Author: Jeffrey Robertson, ANU
On 30 January 2018, a Washington Post op-ed penned by Victor Cha confirmed that he was no longer under consideration to be appointed as US ambassador to South Korea. The story behind the event is telling. The Trump administration waited around a year to appoint an ambassador to South Korea, asked Seoul to speed up the approval process once it had, and then passed over the nominee and let Seoul learn about it through the media. All the while it was pushing for renegotiation of the Korea–US Free Trade Agreement, was exacerbating tensions with North Korea and was building narratives for a war that would in all likelihood see South Korea devastated.
The event was a diplomatic fiasco. How did US diplomacy get to this stage?
It is too easy to blame Trump. He is indeed cultivating a hollowed-out, weakened and directionless US State Department. US ambassadorial posts across the globe and senior positions in the Department remain vacant. Recently retired employees condemn the administration’s policies, long-serving employees are leaving in record numbers and recruitment has slowed. But there are also trends and developments independent of Trump that have contributed to this sorry state of affairs.
First, while foreign policy decision making has always rested with the executive branch of government, the executive is taking an ever greater role in the actual implementation of foreign policy (useful examples are US President Richard Nixon in China or Australian Prime Minister Paul Keating in Indonesia). Since the 19th century, communications and transportation technologies (such as the telegraph, submarine cables, radio, air travel, satellite communications and the internet) have steadily eroded the plenipotentiary powers of diplomatic agents. At the same time, these technologies are increasing the impact of global affairs on domestic events, which justifies executive responsibility playing a larger and more direct role in diplomatic affairs.
The influence of social media and Trump’s egocentric leadership style have greatly accelerated this trend. When asked about unfilled positions in the US State Department, Trump famously responded: ‘I’m the only one that matters’.
There are benefits to a stronger executive role in external affairs. It reduces the gap between decision making and implementation, and thus it conceivably increases efficiency. There are also drawbacks. Politicians benefit from displays of emotion, exuberance and pride, while an ideal diplomat should be calm, tempered and reserved. These are conflicting modes of behaviour that make politicians poor diplomats and vice versa.
Second, the age of the ‘generalist’ diplomat has passed. Foreign ministries traditionally served as the contact point for government departments, parliaments, companies and citizens to connect with the outside world. Interaction occurred through a dedicated team of diplomatic practitioners who were known and recognised for their ‘generalist’ skillset. But the highly technical nature of modern state-to-state interactions necessitates ‘specialists’ rather than ‘generalists’. Government departments now appoint their own officers to embassies, parliaments maintain officers that are dedicated to inter-parliamentary affairs, and companies and citizens hire professionals to represent, negotiate, report and even act as consular agents on their behalf.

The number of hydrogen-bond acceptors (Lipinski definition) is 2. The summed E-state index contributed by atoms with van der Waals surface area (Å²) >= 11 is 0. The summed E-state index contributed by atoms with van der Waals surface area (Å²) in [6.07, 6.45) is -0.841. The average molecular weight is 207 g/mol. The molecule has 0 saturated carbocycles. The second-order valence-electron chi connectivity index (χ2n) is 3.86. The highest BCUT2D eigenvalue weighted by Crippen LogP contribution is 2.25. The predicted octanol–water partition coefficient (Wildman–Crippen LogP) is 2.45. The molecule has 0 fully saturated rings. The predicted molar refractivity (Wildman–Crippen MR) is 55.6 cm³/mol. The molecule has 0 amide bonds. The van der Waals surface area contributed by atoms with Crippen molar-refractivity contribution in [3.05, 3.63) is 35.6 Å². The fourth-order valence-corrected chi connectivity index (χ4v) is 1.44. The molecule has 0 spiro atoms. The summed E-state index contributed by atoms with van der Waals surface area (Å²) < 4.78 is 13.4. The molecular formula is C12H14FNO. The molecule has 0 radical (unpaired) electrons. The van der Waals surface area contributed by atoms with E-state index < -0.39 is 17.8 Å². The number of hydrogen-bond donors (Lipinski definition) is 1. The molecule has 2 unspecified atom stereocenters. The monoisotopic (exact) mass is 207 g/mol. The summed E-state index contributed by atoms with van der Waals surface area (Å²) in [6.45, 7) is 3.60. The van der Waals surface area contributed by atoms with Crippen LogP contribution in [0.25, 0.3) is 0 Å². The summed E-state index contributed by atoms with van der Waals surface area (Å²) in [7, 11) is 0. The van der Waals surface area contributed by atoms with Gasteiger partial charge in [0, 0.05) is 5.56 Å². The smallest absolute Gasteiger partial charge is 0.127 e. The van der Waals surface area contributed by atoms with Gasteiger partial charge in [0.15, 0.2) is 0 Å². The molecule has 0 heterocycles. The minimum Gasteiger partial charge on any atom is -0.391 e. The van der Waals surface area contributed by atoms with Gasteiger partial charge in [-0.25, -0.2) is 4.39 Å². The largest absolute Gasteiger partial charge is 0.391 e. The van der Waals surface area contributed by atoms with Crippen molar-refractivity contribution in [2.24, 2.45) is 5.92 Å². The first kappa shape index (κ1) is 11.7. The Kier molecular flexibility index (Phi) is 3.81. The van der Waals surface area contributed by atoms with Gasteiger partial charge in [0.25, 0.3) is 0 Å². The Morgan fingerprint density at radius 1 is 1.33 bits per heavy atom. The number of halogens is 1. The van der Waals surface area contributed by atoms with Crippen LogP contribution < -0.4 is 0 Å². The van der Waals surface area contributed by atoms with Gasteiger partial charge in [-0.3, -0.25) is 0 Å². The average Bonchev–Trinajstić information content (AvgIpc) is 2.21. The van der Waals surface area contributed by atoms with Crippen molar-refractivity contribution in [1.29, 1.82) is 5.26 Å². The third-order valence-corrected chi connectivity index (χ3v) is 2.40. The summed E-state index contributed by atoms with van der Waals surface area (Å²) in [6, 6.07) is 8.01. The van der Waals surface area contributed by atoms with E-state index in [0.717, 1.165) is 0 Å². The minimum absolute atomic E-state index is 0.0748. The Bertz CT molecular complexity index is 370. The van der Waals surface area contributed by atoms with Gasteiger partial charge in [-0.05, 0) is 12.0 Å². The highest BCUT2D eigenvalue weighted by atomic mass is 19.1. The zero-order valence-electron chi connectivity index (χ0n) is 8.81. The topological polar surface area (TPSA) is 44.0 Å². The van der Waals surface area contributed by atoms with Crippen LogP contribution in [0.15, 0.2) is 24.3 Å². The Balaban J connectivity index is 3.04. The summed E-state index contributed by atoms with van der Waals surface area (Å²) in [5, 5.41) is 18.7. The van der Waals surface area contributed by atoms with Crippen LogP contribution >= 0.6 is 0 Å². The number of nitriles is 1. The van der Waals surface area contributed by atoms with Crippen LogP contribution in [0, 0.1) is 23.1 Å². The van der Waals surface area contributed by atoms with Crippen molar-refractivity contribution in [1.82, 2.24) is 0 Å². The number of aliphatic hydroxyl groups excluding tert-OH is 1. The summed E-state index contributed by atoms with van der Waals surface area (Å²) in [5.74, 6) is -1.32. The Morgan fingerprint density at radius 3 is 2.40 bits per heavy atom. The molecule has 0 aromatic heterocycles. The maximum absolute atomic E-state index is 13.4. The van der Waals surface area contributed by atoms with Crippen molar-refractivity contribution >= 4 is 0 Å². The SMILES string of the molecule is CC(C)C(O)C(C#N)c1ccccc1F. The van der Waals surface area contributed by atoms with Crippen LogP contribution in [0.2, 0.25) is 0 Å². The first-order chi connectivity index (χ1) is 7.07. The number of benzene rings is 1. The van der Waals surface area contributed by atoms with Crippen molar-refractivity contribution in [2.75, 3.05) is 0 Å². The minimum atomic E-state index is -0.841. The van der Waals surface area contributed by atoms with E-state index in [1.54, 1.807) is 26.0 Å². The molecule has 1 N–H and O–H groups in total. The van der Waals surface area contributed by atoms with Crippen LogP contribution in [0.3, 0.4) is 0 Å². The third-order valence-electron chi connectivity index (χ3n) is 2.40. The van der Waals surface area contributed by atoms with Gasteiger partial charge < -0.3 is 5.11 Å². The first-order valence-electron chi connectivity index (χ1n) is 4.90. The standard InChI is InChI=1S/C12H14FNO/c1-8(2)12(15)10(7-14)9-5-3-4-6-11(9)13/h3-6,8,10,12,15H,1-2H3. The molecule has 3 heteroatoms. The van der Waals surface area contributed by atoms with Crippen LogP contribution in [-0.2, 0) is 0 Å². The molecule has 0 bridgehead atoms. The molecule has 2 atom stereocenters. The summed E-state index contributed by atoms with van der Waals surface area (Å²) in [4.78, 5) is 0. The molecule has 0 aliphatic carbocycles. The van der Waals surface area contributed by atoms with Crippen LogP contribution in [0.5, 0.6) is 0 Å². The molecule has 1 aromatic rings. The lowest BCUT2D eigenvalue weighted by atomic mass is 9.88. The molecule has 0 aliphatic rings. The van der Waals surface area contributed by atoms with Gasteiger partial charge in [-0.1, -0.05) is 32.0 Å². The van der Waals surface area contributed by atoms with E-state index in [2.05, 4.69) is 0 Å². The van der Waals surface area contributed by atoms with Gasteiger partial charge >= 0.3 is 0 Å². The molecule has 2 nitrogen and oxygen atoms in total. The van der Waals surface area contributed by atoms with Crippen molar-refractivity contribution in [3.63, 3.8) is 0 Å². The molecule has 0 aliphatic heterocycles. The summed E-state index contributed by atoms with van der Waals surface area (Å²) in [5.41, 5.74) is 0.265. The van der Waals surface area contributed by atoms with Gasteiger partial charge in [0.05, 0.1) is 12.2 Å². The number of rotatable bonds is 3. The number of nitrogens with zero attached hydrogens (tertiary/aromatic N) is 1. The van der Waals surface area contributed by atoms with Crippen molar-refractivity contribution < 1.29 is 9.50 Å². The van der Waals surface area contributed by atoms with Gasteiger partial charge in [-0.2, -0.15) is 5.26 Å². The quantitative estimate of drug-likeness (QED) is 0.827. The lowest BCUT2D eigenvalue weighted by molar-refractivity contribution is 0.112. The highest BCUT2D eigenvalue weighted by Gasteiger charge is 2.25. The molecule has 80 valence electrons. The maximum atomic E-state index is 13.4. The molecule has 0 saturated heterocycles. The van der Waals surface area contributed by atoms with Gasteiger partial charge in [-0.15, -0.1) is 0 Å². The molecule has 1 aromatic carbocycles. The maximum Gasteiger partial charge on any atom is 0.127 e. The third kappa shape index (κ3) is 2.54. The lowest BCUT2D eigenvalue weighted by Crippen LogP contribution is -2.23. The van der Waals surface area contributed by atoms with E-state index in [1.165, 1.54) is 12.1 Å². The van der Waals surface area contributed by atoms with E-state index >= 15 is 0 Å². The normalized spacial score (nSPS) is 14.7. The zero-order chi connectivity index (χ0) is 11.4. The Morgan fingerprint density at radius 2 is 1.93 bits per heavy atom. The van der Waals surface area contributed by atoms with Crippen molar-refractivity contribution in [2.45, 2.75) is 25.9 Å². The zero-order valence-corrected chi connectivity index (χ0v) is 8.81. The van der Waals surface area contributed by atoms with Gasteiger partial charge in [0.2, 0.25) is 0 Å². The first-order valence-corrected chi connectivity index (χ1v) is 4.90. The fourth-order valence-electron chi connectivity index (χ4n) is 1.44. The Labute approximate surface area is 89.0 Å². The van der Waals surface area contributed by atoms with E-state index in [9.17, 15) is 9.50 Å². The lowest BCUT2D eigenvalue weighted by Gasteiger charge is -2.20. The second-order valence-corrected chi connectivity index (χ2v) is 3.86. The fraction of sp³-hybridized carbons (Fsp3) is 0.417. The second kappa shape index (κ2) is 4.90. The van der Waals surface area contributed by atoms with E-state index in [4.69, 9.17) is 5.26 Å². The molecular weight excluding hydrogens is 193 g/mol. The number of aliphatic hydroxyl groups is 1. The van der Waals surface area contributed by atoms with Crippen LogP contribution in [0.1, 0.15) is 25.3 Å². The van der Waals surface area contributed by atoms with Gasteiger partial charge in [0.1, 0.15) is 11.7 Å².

Again, there are benefits to the reduction in the generalist role. Foreign ministries now have the capacity to invest in specialisation, and they are hardly being pushed out of the picture. Certain tasks like diplomatic reporting cannot be performed by third-parties. Further, direct high-level access to foreign governments, the diplomatic corps and other contacts are based on trust and solid reputations, both of which are built up over years of dedicated service by a foreign ministry. The challenge is ensuring that these important specialised diplomatic tasks are not compromised amid the rush to reduce budgets or to privatise.
Finally, success has atrophied the US State Department’s capacity. Bureaucracies are living bodies that evolve with changes to their internal make-up and in response to their external environment. Ironically for foreign ministries, stability and success can lead to stagnation, satisficing and failure to adequately cultivate stakeholder support. Without a dedicated domestic constituency that supports them, foreign ministries are easy targets. The traditional (but now incorrect) perception of diplomats as an educated and upper-class group of insular elites also makes them an easy target for a populist president who wants to ‘drain’ an imaginary swamp.
That being said, there are benefits to an atrophied foreign ministry. Government bureaucracies require ‘hunger years’ to reform, innovate and transform. Under the right circumstances, radical transformation can substantially improve performance. Australia’s 1986 merging of the foreign affairs and trade departments serves as an excellent example. Despite the importance of tradition in diplomatic practice, innovation in how tasks are performed is essential. The time is ripe to cultivate a culture of innovation in diplomacy not only in the United States but elsewhere too.
What this suggests is that the US State Department’s diplomatic doldrums will not last, and that a better and stronger foreign service will emerge out of the rubble. Despite what Trump seems to believe, the role of the diplomat is not disappearing. The hope is that it will not require a more serious diplomatic fiasco than the one in South Korea for the United States to realise the importance of strengthening its State Department.
Jeffrey Robertson is a Visiting Fellow at the Asia Pacific College of Diplomacy, the Australian National University, and an Assistant Professor at Yonsei University in South Korea. He is the author of Diplomatic Style and Foreign Policy: A Case Study of South Korea (Palgrave 2016).